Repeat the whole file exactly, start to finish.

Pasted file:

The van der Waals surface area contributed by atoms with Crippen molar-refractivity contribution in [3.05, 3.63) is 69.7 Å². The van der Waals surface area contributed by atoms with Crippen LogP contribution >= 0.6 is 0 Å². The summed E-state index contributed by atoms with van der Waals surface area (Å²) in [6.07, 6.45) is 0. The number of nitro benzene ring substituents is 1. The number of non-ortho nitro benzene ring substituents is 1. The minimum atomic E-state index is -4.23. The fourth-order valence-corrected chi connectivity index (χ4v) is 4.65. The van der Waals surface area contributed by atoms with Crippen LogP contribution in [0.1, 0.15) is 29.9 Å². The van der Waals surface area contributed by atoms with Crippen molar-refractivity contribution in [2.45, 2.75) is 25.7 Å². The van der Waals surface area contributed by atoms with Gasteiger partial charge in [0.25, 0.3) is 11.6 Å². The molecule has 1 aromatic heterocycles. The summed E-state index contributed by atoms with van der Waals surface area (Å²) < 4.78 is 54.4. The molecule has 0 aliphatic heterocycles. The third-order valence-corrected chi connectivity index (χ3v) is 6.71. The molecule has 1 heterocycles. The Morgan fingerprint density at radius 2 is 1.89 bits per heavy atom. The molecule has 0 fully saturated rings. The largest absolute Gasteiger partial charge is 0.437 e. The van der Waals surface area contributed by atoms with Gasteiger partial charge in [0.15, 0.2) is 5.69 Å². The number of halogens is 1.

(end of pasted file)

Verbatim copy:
The van der Waals surface area contributed by atoms with Crippen molar-refractivity contribution in [3.05, 3.63) is 69.7 Å². The van der Waals surface area contributed by atoms with Crippen LogP contribution >= 0.6 is 0 Å². The summed E-state index contributed by atoms with van der Waals surface area (Å²) in [6.07, 6.45) is 0. The number of nitro benzene ring substituents is 1. The number of non-ortho nitro benzene ring substituents is 1. The minimum atomic E-state index is -4.23. The fourth-order valence-corrected chi connectivity index (χ4v) is 4.65. The van der Waals surface area contributed by atoms with Crippen LogP contribution in [0.1, 0.15) is 29.9 Å². The van der Waals surface area contributed by atoms with Crippen molar-refractivity contribution in [2.45, 2.75) is 25.7 Å². The van der Waals surface area contributed by atoms with Gasteiger partial charge in [0.25, 0.3) is 11.6 Å². The molecule has 1 aromatic heterocycles. The summed E-state index contributed by atoms with van der Waals surface area (Å²) < 4.78 is 54.4. The molecule has 0 aliphatic heterocycles. The third-order valence-corrected chi connectivity index (χ3v) is 6.71. The molecule has 1 heterocycles. The Morgan fingerprint density at radius 2 is 1.89 bits per heavy atom. The molecule has 0 fully saturated rings. The largest absolute Gasteiger partial charge is 0.437 e. The van der Waals surface area contributed by atoms with Gasteiger partial charge in [0.15, 0.2) is 5.69 Å². The number of halogens is 1.